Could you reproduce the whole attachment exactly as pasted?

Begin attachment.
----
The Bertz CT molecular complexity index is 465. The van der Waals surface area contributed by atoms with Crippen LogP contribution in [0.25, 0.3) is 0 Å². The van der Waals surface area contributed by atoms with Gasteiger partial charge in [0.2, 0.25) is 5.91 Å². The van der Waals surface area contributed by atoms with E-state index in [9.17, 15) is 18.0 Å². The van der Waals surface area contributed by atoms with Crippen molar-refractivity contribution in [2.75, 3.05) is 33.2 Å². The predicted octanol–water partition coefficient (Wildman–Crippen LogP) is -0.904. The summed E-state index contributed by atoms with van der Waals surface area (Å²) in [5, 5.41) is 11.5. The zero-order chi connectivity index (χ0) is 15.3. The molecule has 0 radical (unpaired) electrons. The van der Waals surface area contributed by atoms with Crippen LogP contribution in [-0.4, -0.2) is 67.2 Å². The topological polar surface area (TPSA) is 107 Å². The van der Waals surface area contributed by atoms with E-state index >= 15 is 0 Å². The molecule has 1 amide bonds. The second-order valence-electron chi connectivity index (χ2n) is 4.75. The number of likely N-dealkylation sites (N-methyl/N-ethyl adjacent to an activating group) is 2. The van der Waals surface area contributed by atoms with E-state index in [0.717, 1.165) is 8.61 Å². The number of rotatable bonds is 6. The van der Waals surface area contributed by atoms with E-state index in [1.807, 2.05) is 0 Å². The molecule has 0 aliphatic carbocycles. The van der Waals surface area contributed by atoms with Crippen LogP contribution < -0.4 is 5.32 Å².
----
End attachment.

The Bertz CT molecular complexity index is 465. The van der Waals surface area contributed by atoms with Crippen LogP contribution in [0.25, 0.3) is 0 Å². The van der Waals surface area contributed by atoms with Gasteiger partial charge in [0.2, 0.25) is 5.91 Å². The van der Waals surface area contributed by atoms with E-state index in [9.17, 15) is 18.0 Å². The van der Waals surface area contributed by atoms with Crippen molar-refractivity contribution in [2.75, 3.05) is 33.2 Å². The predicted octanol–water partition coefficient (Wildman–Crippen LogP) is -0.904. The summed E-state index contributed by atoms with van der Waals surface area (Å²) in [5, 5.41) is 11.5. The zero-order chi connectivity index (χ0) is 15.3. The molecule has 0 radical (unpaired) electrons. The van der Waals surface area contributed by atoms with Crippen LogP contribution in [-0.4, -0.2) is 67.2 Å². The topological polar surface area (TPSA) is 107 Å². The van der Waals surface area contributed by atoms with E-state index >= 15 is 0 Å². The molecule has 1 amide bonds. The second-order valence-electron chi connectivity index (χ2n) is 4.75. The number of likely N-dealkylation sites (N-methyl/N-ethyl adjacent to an activating group) is 2. The van der Waals surface area contributed by atoms with E-state index in [0.717, 1.165) is 8.61 Å². The number of rotatable bonds is 6. The van der Waals surface area contributed by atoms with E-state index in [1.807, 2.05) is 0 Å². The molecule has 0 aliphatic carbocycles. The van der Waals surface area contributed by atoms with Crippen LogP contribution < -0.4 is 5.32 Å².